July 23, 2013

Lafarge North America Inc. Agrees to Environmental Projects as Part of Clean Air Act Agreement

(New York, N.Y.) Under an agreement announced today with U.S Environmental Protection Agency, the U.S. Department of Justice and New York State, Lafarge North America Inc. has agreed to fund $1.5 million in projects to reduce air pollution in the community surrounding its Ravena, New York cement plant. The agreement also provides Lafarge additional time to reduce air pollution from the cement plant. A March 2010 settlement between the federal government and Lafarge North America Inc. resolved violations of the Clean Air Act at Lafarge’s 13 cement plants in the United States.

“Safeguarding the health of the community surrounding the Ravena plant is our top priority,” said EPA Regional Administrator Judith A. Enck. “This agreement will reduce the pollution limits required by the settlement at this facility by providing a significant amount of funding for projects that will improve local air quality.”

“This settlement will go a long way toward reducing air pollution in Ravena and the surrounding area, while helping to ensure jobs stay in the community,” Attorney General Schneiderman said. “My office will work to ensure Lafarge complies fully with this settlement, meets its obligations to modernize the Ravena operations, and continues to improve the health of the air in the Ravena area.”

The federal settlement reached in 2010 requires Lafarge to significantly reduce nitrogen oxides (NOx) and sulfur dioxide (SO2) pollution emitted from its cement plants in 13 states. The settlement included a requirement that Lafarge either install controls on the two old, inefficient kilns at the Ravena, New York facility or replace those kilns with a new, lower emitting kiln by January 1, 2015.

The amendment announced today provides Lafarge until July 1, 2016, to construct the new kiln and to shut down the two old kilns. In return for the extension of time, Lafarge has committed to interim air pollution limits at the existing kilns intended to result in the same or more reductions as would have been required by the original agreement and to fund $1.5 million in additional projects to reduce air pollution in the local community.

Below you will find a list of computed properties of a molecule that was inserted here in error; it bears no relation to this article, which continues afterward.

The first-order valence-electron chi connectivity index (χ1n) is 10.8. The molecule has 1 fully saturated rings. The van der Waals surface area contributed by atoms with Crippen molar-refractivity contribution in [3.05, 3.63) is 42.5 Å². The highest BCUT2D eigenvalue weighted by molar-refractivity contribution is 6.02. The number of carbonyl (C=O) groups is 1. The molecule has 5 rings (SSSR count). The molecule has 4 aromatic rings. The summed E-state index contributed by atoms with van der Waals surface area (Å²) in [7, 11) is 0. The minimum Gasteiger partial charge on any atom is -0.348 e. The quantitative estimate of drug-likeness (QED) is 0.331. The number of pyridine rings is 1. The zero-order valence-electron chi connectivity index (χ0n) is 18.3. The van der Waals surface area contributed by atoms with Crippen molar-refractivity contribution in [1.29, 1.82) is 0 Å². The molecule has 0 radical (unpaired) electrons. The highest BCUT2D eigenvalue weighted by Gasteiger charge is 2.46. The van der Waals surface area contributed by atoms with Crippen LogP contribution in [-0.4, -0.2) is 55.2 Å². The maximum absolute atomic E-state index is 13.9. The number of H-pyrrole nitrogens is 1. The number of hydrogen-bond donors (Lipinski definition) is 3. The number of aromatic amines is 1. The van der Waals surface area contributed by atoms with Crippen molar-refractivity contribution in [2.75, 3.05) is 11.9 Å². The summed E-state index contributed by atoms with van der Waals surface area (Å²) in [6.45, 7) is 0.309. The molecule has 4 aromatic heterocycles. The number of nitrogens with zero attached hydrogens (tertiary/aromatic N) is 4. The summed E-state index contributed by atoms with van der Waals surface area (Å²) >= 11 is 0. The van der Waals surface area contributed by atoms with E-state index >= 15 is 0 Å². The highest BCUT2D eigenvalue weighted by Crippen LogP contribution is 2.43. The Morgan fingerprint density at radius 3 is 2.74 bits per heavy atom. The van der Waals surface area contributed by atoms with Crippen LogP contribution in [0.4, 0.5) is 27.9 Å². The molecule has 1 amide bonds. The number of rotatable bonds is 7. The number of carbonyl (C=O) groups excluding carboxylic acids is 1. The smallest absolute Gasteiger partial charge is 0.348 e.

The new air pollution reduction projects that Lafarge has committed to funding include replacement of an old locomotive engine at the Ravena facility with a new, more efficient and less polluting one at a cost of approximately $600,000. The remaining $900,000 will be provided to New York State to fund energy efficiency or pollution reduction projects in the community around the Ravena plant. Such projects may include weatherization of low-income housing, energy efficiency and renewable energy projects at municipal buildings, replacement of outdoor wood boilers, and replacement of diesel buses with models that use hybrid technology or compressed natural gas.

In the original March 2010 settlement, Lafarge agreed to pay a civil penalty of $5,075,000 to the United States and various participating states and to install and implement control technologies at an expected cost of up to $170 million. The new controls reduce emissions of NOx at the cement plants by more than 9,000 tons each year and SO2 by more than 26,000 tons per year. The states of Alabama, Illinois, Iowa, Kansas, Michigan, Missouri, New York, Ohio, the Commonwealth of Pennsylvania Department of Environmental Protection, the South Carolina Department of Health and Environmental Control, the Washington State Department of Ecology, the Oklahoma Department of Environmental Quality, and the Puget Sound Clean Air Agency are parties to the settlement.

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